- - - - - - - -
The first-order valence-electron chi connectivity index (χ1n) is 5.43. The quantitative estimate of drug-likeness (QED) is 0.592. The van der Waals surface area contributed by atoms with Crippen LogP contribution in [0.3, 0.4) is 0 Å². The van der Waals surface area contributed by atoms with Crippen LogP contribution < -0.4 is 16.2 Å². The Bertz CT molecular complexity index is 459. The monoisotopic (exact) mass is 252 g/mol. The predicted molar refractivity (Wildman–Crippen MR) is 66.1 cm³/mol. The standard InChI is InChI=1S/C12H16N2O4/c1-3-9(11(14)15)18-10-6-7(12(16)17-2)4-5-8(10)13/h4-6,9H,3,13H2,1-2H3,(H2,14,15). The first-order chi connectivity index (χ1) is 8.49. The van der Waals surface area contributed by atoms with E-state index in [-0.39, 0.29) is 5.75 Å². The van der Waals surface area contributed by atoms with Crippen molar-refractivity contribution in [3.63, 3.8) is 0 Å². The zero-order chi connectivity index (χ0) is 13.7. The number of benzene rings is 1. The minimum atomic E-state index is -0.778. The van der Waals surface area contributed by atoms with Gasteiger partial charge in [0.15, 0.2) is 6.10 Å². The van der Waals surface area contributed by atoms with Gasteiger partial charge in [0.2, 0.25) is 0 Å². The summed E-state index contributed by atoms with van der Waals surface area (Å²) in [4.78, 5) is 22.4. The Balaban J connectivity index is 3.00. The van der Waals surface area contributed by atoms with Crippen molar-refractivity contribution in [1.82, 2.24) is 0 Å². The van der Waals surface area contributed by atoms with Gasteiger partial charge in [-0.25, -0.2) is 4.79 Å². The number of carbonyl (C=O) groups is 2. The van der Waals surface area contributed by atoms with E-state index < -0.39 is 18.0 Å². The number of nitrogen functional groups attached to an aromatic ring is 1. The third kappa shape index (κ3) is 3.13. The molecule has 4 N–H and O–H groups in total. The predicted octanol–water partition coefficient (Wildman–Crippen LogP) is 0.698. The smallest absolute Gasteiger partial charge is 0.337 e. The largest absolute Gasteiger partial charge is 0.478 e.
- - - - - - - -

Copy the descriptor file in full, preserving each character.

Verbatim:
The first-order valence-electron chi connectivity index (χ1n) is 5.43. The quantitative estimate of drug-likeness (QED) is 0.592. The van der Waals surface area contributed by atoms with Crippen LogP contribution in [0.3, 0.4) is 0 Å². The van der Waals surface area contributed by atoms with Crippen LogP contribution < -0.4 is 16.2 Å². The Bertz CT molecular complexity index is 459. The monoisotopic (exact) mass is 252 g/mol. The predicted molar refractivity (Wildman–Crippen MR) is 66.1 cm³/mol. The standard InChI is InChI=1S/C12H16N2O4/c1-3-9(11(14)15)18-10-6-7(12(16)17-2)4-5-8(10)13/h4-6,9H,3,13H2,1-2H3,(H2,14,15). The first-order chi connectivity index (χ1) is 8.49. The van der Waals surface area contributed by atoms with E-state index in [-0.39, 0.29) is 5.75 Å². The van der Waals surface area contributed by atoms with Crippen molar-refractivity contribution in [3.63, 3.8) is 0 Å². The zero-order chi connectivity index (χ0) is 13.7. The number of benzene rings is 1. The minimum atomic E-state index is -0.778. The van der Waals surface area contributed by atoms with Gasteiger partial charge in [0.15, 0.2) is 6.10 Å². The van der Waals surface area contributed by atoms with Gasteiger partial charge in [0.2, 0.25) is 0 Å². The summed E-state index contributed by atoms with van der Waals surface area (Å²) in [4.78, 5) is 22.4. The Balaban J connectivity index is 3.00. The van der Waals surface area contributed by atoms with Crippen molar-refractivity contribution in [1.82, 2.24) is 0 Å². The van der Waals surface area contributed by atoms with Gasteiger partial charge in [-0.25, -0.2) is 4.79 Å². The number of carbonyl (C=O) groups is 2. The van der Waals surface area contributed by atoms with E-state index < -0.39 is 18.0 Å². The number of nitrogen functional groups attached to an aromatic ring is 1. The third kappa shape index (κ3) is 3.13. The molecule has 4 N–H and O–H groups in total. The predicted octanol–water partition coefficient (Wildman–Crippen LogP) is 0.698. The smallest absolute Gasteiger partial charge is 0.337 e. The largest absolute Gasteiger partial charge is 0.478 e.